ENG-4-MBA Week-10 Translation Assignment
Deadline for submission: 10 days from date of reception.
Sample of translation available for your self-study. View HERE.
Note #10. Back to Square One, A New Turning Point – Perception, by Anita H.,
posted on her profile on LinkedIn: sg.linkedin.com/pub/anita-hoang/86/b1b/b39/
Dear LinkedIN friends,
In my posting on September 1, I mentioned Krisnamurti’s viewpoint on addressing the problems of the world by starting to understand ourselves. For Krisnamurti, the process of understanding ourselves is not an isolated process, because we are the world and our problems are the world’s problems.
The question I asked myself was :
“Could it be a good start to address the problem of self-knowledge in order to understand the problems of the World, and by solving our own problem, each of us can help to hold the World’s problems under control? “
Another Buddhist author, Ven Thich Toan Chau, in his writings on “Analyzing the Causes and Effects of Life” said:
Original text in Vietnamese:
Nhận thức đổi thay thì định hướng đời sống cũng theo đó mà đổi thay.
Phật học gọi đó là CHUYỂN.
Muốn chuyển đời sống, phải chuyển nghiệp;
Muốn chuyển nghiệp, phải chuyển tri kiến hay nhận thức,
Hay khai sáng tri kiến là điều cần thiết nhất của sự chuyển hóa đời sống.
English Translation (proposed by me)
Changing your perception will change your orientation in life.
In Buddhism, this process is called CHANGE or TRANSFORMATION;
To transform your life, you have to change your karma/kamma;
To change your karma, you have to change your knowledge or perception.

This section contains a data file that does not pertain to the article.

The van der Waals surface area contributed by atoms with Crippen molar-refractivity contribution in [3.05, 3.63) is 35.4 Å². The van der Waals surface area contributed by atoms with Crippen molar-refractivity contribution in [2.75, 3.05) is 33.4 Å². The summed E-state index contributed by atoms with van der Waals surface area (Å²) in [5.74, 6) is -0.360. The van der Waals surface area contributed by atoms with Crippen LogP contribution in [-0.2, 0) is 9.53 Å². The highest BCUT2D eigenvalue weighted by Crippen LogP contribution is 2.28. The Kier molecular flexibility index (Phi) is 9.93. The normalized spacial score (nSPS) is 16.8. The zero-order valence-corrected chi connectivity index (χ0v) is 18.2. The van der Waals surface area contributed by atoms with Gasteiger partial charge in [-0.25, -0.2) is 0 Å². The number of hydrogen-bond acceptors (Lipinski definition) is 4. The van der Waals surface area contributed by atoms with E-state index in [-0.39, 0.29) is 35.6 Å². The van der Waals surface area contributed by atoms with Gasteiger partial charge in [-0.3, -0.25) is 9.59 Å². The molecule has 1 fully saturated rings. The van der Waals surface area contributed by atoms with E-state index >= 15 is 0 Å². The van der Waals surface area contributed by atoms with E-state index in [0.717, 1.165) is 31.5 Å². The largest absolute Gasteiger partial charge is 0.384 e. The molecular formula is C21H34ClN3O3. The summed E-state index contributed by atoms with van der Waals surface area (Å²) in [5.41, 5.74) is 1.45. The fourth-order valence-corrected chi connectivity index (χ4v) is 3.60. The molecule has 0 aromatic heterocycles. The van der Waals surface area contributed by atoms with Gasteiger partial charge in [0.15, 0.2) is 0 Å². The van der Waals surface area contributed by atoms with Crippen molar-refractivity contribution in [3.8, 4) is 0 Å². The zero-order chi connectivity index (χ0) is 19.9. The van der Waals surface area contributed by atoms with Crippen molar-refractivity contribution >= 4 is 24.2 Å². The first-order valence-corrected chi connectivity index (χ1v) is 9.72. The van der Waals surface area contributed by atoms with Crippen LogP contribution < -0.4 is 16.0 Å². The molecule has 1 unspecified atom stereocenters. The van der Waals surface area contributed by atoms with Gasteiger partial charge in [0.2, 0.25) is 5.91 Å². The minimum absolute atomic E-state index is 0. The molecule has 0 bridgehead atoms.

Enlightening your knowledge is the most important thing to do in order to change your life orientation.
As I understand it: the most important thing to do in order to change your life is to enlighten your knowledge or perception of the world, and to do so, the first step is to open your mind to analyse and meditate on the causal relation of your deeds.
Under http://dictionary.com, the definition of “perception” which origin comes from Middle English ‘percepcioun’, Old French ‘percepcïon’, and Latin ‘perception’ reads:
- the act or faculty of perceiving, or apprehending by means of thesenses or of the mind; cognition; understanding.
- immediate or intuitive recognition or appreciation, as of moral,psychological, or aesthetic qualities; insight; intuition; discernment:
an artist of rare perception.
- the result or product of perceiving, as distinguished from the act ofperceiving; percept.
- Psychology. a single unified awareness derived from sensory processeswhile a stimulus is present.
- Law. the taking into possession of rents, crops, profits, etc.
Merriam-Webster dictionary reads:
- the way you think about or understand someone or something
- the ability to understand or notice something easily
- the way that you notice or understand something using one of your senses
The Concise Encyclopedia defines perception as the